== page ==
After eight years of liv­ing in the Orch­ard area, and two years in Novena before that, I’ve moved to a more down-to-earth part of Singa­pore: Bugis. That once infam­ous dis­trict, which to this day retains its gruff char­ac­ter. I guess I was drawn to it to com­pensate for all these years in Atasland.

Special Operations Command van parking in Bugis

BeA – Insecure Professional Communication for German Lawyers

Start­ing this week Ger­man law­yers have to have avail­able a means of elec­tron­ic com­mu­nic­a­tion developed just for them: the spe­cial elec­tron­ic law­yers’ mail­box (beson­deres elektron­isches Anwalt­s­post­fach or beA). The prob­lem is, the beA is inher­ently insec­ure, which is why it seems bet­ter to avoid using it. This would include not lit­ig­at­ing in a Ger­man court, if pos­sible, if there’s a chance the oppon­ent or the court will use the beA in the pro­ceed­ings. This seems to be all the more indic­ated where there’s a risk of snoopery and foul play by oppon­ents or third parties, or where the stakes are high – and when aren’t they?

My beA card
One Card to Bring Them All and in the Dark­ness Bind Them

Guerrilla Tactics in Arbitration

I don’t like how we use the term guer­rilla tac­tics in inter­na­tion­al arbit­ra­tion. Refer­ring to guer­rilla dis­ap­prov­ingly implies meth­ods of tra­di­tion­al war­fare are alright. Artil­lery or old-school tac­tic­al form­a­tions – okay. Sneaky ambushes or hit-and-run attacks – not okay.

Japanese premises at night, approached by ninjas
The Place of the Hear­ing at Night
Priyageetha Dia's golden flags

Gilded with Law

Priy­ageetha Dia has gil­ded Singa­pore with gold foil, again. And a lot of people have called her urb­an art inter­ven­tion illeg­al, again. But what if she and her art had been on sure leg­al ground all along? What if it wasn’t so clear wheth­er remov­ing her golden flags was law­ful or not?

Initial Coin Offering: an Inaccurate Term and an Imperfect Regulator

Patrick Dahm flaunting his Aviato t-shirt

This is my speech at the first Com­pu­ta­tion­al Law & Block­chain Fest­iv­al – Singa­pore Node on 17 March 2018. In it, I tried to explain what ini­tial coin offer­ings are, why gov­ern­ments all over the world eye them curi­ously, and how gov­ern­ments reg­u­late them – if they reg­u­late them. I also ques­tioned why brick and mor­tar gov­ern­ments reg­u­late some­thing so digital.

No, I Won’t Help You Whitewash Your Token Sale Scam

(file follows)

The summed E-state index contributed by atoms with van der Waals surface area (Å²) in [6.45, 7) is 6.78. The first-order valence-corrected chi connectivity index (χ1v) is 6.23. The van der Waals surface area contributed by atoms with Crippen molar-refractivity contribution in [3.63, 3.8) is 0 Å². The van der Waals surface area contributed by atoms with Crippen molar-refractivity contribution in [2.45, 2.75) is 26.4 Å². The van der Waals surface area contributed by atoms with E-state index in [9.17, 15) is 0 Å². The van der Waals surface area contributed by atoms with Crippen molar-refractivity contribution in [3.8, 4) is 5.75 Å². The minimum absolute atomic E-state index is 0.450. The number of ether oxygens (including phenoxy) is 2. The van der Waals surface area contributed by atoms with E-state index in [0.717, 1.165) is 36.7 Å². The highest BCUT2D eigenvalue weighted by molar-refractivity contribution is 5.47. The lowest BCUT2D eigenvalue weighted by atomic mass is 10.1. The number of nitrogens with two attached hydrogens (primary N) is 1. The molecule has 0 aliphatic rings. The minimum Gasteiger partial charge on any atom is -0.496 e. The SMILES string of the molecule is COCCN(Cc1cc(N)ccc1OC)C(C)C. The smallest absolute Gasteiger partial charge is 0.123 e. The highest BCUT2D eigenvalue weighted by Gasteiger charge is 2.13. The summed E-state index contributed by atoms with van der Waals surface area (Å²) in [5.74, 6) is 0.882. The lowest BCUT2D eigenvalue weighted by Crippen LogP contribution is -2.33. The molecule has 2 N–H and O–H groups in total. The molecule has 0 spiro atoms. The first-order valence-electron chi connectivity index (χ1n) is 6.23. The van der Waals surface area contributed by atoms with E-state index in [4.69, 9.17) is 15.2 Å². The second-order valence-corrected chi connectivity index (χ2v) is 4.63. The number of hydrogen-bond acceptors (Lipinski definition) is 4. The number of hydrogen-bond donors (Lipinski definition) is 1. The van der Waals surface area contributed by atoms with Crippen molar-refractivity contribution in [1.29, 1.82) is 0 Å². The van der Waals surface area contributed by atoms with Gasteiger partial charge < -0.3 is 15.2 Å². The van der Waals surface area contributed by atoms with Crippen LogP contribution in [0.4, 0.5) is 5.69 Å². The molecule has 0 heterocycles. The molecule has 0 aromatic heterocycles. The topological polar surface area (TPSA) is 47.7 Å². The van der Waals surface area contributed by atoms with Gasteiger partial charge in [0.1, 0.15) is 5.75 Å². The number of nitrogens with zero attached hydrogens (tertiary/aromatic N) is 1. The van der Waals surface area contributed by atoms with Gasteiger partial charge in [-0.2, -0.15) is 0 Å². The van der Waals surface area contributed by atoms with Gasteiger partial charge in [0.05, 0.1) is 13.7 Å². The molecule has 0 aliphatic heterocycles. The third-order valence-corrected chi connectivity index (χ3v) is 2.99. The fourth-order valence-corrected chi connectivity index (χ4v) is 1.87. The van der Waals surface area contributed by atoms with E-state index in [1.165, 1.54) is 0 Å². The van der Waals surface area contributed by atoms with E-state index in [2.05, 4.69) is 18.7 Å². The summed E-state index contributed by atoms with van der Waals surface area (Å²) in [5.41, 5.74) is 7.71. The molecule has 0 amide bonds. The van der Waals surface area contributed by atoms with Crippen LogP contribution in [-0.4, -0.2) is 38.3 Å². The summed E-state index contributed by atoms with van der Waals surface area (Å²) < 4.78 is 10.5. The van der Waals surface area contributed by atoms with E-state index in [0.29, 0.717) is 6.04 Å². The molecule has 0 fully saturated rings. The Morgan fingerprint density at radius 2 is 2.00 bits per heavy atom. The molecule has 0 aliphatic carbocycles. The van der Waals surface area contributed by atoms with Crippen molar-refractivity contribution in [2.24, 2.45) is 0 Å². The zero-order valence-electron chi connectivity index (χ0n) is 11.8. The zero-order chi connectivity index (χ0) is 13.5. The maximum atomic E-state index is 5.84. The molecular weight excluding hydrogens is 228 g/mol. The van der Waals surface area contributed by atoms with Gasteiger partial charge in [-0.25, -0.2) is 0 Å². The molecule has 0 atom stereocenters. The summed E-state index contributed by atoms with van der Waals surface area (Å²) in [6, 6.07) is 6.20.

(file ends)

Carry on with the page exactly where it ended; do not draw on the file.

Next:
Over lunch the in-house coun­sel of a tech com­pany asked me wheth­er I ever decline work. We were mak­ing small talk, but funny she should ask. Because I have indeed chosen not to work on one or the oth­er ini­tial coin offer­ing or token sale lately.

I do what I do for a liv­ing, so I’m not prone to decline work by default. But these pro­jects didn’t smell right.

The Efficient Breach of Smart Contracts

Smart con­tracts are described as self-execut­ing: how they are formed is how they will be per­formed. This is why some of us see no (or at least less) room for leg­al dis­pute over them.

It shouldn’t be this way. Where it’s effi­cient, it should be pos­sible to breach a smart con­tract. Even though this may lead to a leg­al dispute.

The Arts and the Law in Singapore

Last Fri­day we were cel­eb­rat­ing the offi­cial open­ing of our new office, arts and enter­tain­ment law firm that we are. This is the speech I gave before the party took off.

Group picture with Patrick Dahm and party guests

Ten Common Causes of Conflicts within Small Businesses (And How to Fix Them)

The good people of Asia Law Net­work have pub­lished this little piece of mine on con­flicts with­in small busi­nesses. It’s here.

Orchard Road night scenery
Con­flict?
red crab

The Shire of Christmas Island

It was time for me to go diving again, so I betook myself to Christ­mas Island, this extern­al ter­rit­ory of Aus­tralia in the Indi­an Ocean. Under water I encountered sharks, dol­phins and oth­er creatures of the sea. Above water I went hik­ing, climb­ing and bird­watch­ing in hon­our of the words of someone very dear to me: ‘Take many pic­tures, do many things you don’t get to do in Singa­pore and remem­ber each and every one of them.’